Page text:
Lectionary blog for March 16, 2014
The Second Sunday in Lent
Genesis 12:1-4a; Psalm 121;
Romans 4:1-5, 13-17; John 3:1-17

In his book, “Following Jesus without Embarrassing God,” Tony Campolo tells a story about Randy Johnson, who was President Lyndon Johnson’s nephew. Randy was a mediocre quarterback on a mediocre Oklahoma State football team. Nobody would have noticed him except for the fact that he was LBJ’s nephew.

It was 1966 and Oklahoma State was close to finishing another bad year, except for their final game against arch-rival Oklahoma, a top-10 team on their way to a bowl game. State should have been beaten easily, but you know how it is with big rivalries; it was a close game right down to the very last. But with 8 seconds left Oklahoma State was behind by six points, it was raining hard, and they were 80 yards away from the goal line.

The coach called time-out and sent in all the seniors so they could finish the game on the field.

He said to third-string quarterback Randy Johnson, “Call any play you want. It’s over.” When they came out of the huddle, the coach couldn’t believe his eyes. They were lining up for play 13. Play 13 was a trick play they never used in a game for one simple reason — it had never worked in practice. But, they ran play 13. And it worked. They went 80 yards on that one play and kicked the extra point and won the game. While fans stormed the field and players jumped up and down, the coach just stood there in shocked disbelief.

In the locker room, the coach asked Randy, “Why? Why did you call play 13? And Randy said, “Well, Coach, we got in the huddle and I looked at old Bill and there he was, injured for two years and never getting to play much and now it was all over. He had tears running down his face and I looked and saw his number was 8. Then I looked around and there was George and he had come to practice and worked hard for four straight years and only got to play one or two times and now it was over and there were tears running down his face and I looked and his number was 7. So I added 8 and 7 and got 13; so I called play 13.”

The coach just stared at Randy a minute and said, “But Randy. 8+7 isn’t 13 — it’s 15.” Randy thought a minute and said, “Well, Coach, if I was as smart as you, we would have lost the game!”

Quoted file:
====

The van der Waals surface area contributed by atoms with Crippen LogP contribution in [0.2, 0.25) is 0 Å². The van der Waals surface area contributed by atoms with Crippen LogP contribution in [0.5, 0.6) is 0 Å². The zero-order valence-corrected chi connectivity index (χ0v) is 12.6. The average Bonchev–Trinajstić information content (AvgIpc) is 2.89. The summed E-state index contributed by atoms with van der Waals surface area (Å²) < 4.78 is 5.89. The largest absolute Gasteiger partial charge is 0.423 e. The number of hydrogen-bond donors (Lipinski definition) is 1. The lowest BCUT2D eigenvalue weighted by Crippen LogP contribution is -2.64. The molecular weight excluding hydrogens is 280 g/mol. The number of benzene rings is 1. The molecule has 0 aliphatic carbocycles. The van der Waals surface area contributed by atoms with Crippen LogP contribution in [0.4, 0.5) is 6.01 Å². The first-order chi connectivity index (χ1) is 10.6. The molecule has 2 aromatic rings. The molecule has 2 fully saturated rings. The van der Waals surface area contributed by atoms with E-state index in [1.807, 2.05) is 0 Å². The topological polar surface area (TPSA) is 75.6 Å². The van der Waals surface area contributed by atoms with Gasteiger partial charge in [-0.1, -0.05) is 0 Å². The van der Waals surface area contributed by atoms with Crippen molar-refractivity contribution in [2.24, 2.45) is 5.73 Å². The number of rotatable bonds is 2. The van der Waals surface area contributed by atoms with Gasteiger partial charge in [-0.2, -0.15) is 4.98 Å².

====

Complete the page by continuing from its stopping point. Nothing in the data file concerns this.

Campolo concluded, “Sometimes the ‘correct’ answer is not the ‘right’ answer.”

When I read in John about the conversation between Nicodemus and Jesus, I sometimes feel like I’m listening to Randy Johnson and his coach discuss play 13. Nicodemus is looking for the correct answer, Jesus is trying to give him the right answer, and poor old Nick can’t seem to make “the math work.”

He, like many others, is looking for correct answers to life’s many questions. I’m guessing he would prefer something along the lines of “10 things you can do to guarantee your place in God’s kingdom,” or “Get closer to God the rabbi way — four weeks to a holier you.”

Instead he gets riddles along the lines of 8+7=13. “You must be born again” or was that, “You must be born from above”? Either way, it doesn’t make much sense. How can one crawl back in the womb after one has grown old? I don’t get this.

Like Campolo said, “Sometimes the ‘correct’ answer is not the ‘right’ answer.”

Just like Nicodemus — we look for correct answers, proper answers, appropriate and sensible answers to life’s many questions. We want things to be logical, to be sensible, to be grounded in good research and proper documentation. And then we read the Bible and hear Jesus talking about being “born from above,” and the “Son of Man,” being lifted up like Moses lifted up the serpent in the wilderness, and then we have to look up that strange story about the Exodus and the Israelites being rebellious and bitten by snakes and getting sick and dying and then Moses makes a bronze serpent and puts it on a pole and carries it through the camp and people look at it and get healed and this is like Jesus; oh, I see that’s like Jesus on the cross and, and, and — it’s enough to make your head spin.

But like Campolo said, “Sometimes the ‘correct’ answer is not the ‘right’ answer.”

Because the Son of Man being lifted up is the right answer, and it’s not an answer any of our human logic or philosophy or science would have come up with. It is the moral equivalent of 8+7=13. Though God in Christ going to a cross to die for us makes no sense in human terms — by divine calculus it is the right answer every time. Because it is most certainly true that “God did not send the Son into the world to condemn the world, but in order that the world might be saved through him.”

Amen and amen.

Delmer Chilton
Delmer Chilton is originally from North Carolina and received his education at the University of North Carolina, Duke Divinity School and the Graduate Theological Foundation. He received his Lutheran training at the Lutheran Theological Southern Seminary in Columbia, S.C. Ordained in 1977, Delmer has served parishes in North Carolina, Georgia and Tennessee.

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